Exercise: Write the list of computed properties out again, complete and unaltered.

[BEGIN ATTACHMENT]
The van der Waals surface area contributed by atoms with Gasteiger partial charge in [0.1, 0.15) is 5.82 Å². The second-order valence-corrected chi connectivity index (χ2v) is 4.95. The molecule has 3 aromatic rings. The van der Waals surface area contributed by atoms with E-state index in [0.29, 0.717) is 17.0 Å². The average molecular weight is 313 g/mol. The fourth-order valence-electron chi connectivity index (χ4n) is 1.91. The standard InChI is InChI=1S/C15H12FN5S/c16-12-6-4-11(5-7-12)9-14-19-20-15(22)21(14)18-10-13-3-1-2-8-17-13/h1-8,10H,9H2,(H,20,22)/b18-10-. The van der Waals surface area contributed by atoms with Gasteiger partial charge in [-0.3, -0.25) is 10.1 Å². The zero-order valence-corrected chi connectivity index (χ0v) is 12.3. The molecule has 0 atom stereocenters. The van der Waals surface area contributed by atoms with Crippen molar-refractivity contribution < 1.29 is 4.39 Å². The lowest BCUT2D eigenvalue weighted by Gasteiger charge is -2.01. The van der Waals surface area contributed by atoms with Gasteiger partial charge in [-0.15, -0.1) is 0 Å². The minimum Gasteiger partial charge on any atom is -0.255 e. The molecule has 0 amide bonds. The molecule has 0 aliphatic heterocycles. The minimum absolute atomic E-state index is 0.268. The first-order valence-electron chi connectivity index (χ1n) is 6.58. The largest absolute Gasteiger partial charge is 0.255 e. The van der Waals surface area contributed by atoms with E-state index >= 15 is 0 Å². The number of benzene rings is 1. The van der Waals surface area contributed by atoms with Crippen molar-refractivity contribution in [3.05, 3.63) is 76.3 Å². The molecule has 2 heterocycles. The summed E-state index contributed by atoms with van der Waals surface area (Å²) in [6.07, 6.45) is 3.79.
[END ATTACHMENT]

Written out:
The van der Waals surface area contributed by atoms with Gasteiger partial charge in [0.1, 0.15) is 5.82 Å². The second-order valence-corrected chi connectivity index (χ2v) is 4.95. The molecule has 3 aromatic rings. The van der Waals surface area contributed by atoms with E-state index in [0.29, 0.717) is 17.0 Å². The average molecular weight is 313 g/mol. The fourth-order valence-electron chi connectivity index (χ4n) is 1.91. The standard InChI is InChI=1S/C15H12FN5S/c16-12-6-4-11(5-7-12)9-14-19-20-15(22)21(14)18-10-13-3-1-2-8-17-13/h1-8,10H,9H2,(H,20,22)/b18-10-. The van der Waals surface area contributed by atoms with Gasteiger partial charge in [-0.3, -0.25) is 10.1 Å². The zero-order valence-corrected chi connectivity index (χ0v) is 12.3. The molecule has 0 atom stereocenters. The van der Waals surface area contributed by atoms with Crippen molar-refractivity contribution < 1.29 is 4.39 Å². The lowest BCUT2D eigenvalue weighted by Gasteiger charge is -2.01. The van der Waals surface area contributed by atoms with Gasteiger partial charge in [-0.15, -0.1) is 0 Å². The minimum Gasteiger partial charge on any atom is -0.255 e. The molecule has 0 amide bonds. The molecule has 0 aliphatic heterocycles. The minimum absolute atomic E-state index is 0.268. The first-order valence-electron chi connectivity index (χ1n) is 6.58. The largest absolute Gasteiger partial charge is 0.255 e. The van der Waals surface area contributed by atoms with E-state index >= 15 is 0 Å². The number of benzene rings is 1. The van der Waals surface area contributed by atoms with Crippen molar-refractivity contribution in [3.05, 3.63) is 76.3 Å². The molecule has 2 heterocycles. The summed E-state index contributed by atoms with van der Waals surface area (Å²) in [6.07, 6.45) is 3.79.